A Guide to Festivals in Ireland
Wexford Opera Festival, October 15 - November 1
Wexford, in the 'sunny south east' of the country (well, it's sunny there by Irish standards at least...) is one of the most popular counties with tourists and this opera festival is a popular attraction. Last year saw this festival take place in a new opera house, which by all accounts has been a tremendous success. Ireland's first custom-built Opera House, it is over four times larger than the previous Theatre Royal. Comprising a main auditorium, seating 769 people for opera performances. This year's program has already been announced: Il Cappello di Paglia di Firenze by Nino Rota (who scored the Godfather trilogy), The Ghosts of Versailles by John Corigliano, and Donizetti's Maria Padilla.
Cork Jazz Festival October 23-26
Although 'jazz' mightn't be synonymous with 'Ireland', this is one of Ireland's best established music festivals, first taking place in 1978. Cork is the second largest city in the Republic of Ireland after Dublin, and its inhabitants tend to be an extremely proud of their home - with considerably justification. Corkonians resent snooty Dubliners who think of their city as being a provincial backwater- and this jazz festival, one of the city's best known tourist draws, is proof of why they are right.
Puckfair Killorglin August 10-12
The idea is strange, yet simple: every year, a group of people from Killorgin, a town in County Kerry, go to the nearby mountains, the MacGillycuddy's Reeks, to capture a wild goat. The captured goat is then crowned "Kind Puck" in the town by the Queen of the Fair, a local schoolgirl. Then the party begins - for three days, pubs are permitted to say open till 3 am, and it is estimated that around 100,000 people visit the town over the three days. The goat is kept in a cage in the town, and is later released back into the wild.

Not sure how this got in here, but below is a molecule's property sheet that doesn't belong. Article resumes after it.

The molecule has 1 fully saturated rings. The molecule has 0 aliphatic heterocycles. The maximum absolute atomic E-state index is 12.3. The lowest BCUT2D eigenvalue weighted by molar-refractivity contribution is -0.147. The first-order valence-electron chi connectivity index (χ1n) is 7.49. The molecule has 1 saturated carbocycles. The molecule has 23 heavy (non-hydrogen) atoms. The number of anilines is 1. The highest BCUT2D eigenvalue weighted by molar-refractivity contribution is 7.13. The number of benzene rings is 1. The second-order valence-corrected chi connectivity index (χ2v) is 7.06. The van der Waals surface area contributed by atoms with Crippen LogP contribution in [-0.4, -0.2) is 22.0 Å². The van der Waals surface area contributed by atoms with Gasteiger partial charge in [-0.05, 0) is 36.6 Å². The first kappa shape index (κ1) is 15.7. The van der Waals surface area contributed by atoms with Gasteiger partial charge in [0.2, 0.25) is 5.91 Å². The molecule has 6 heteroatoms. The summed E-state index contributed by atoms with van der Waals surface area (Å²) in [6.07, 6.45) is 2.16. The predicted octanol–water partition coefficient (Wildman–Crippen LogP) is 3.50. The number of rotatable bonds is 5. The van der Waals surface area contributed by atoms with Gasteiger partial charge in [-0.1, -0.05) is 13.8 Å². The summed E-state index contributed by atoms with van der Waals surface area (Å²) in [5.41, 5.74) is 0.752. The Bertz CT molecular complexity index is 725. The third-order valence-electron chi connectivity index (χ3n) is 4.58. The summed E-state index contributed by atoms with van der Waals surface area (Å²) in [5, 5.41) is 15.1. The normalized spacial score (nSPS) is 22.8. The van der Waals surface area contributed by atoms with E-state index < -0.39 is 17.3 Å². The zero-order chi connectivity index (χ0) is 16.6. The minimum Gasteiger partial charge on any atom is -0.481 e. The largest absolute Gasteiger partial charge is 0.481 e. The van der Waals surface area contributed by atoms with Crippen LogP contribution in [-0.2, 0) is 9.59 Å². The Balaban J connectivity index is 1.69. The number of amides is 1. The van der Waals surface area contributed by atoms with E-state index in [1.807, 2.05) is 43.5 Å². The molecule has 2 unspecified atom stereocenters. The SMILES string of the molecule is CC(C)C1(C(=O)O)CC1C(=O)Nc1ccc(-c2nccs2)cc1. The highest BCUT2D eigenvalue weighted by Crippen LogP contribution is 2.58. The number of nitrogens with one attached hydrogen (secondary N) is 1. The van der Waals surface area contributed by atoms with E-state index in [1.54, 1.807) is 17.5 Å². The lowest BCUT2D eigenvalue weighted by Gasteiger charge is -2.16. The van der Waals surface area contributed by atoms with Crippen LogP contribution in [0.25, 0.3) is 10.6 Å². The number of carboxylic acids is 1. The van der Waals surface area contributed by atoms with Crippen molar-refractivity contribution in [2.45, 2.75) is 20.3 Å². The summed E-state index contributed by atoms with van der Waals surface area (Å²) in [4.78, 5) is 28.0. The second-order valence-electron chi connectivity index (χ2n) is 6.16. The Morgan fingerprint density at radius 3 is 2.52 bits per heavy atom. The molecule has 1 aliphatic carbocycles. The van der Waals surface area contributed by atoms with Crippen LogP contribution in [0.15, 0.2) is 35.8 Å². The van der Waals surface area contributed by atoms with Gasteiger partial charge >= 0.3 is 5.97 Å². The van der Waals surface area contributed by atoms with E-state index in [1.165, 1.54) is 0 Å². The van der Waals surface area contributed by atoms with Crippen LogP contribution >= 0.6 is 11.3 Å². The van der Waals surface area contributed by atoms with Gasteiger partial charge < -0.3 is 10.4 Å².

There are also hours of free family entertainment including parades, fireworks, cultured street entertainment as well as day and night concerts, as well as a cattle fair and a horse fair. This is certainly one of the more unusual festivals in Ireland, but it's also the oldest. No one is really sure how this fair started, although there are a number of different theories. There are several versions of the origins of King Puck. One labels Puck a Paul Revere of sorts. The story involves English leader Oliver Cromwell and his "Roundheads," while pillaging the Irish countryside, frightened a herd of goats, one broke away and entered the town of Killorglin looking exhausted, which warned the townsfolk that danger was on its way.
The other story claims that the annual Killorglin fair had been a toll fair (this is back in the early 1800s), but then it was ruled illegal to levy tolls at cattle, sheep or horse fairs. - but this did not include goats, and on August 10, 1808, with the help of a barrister named Daniel O'Connell, a fair was held in Killorglin and a goat was paraded on stage to prove that it was indeed a legal goat fair. - so the town got a fair and a king.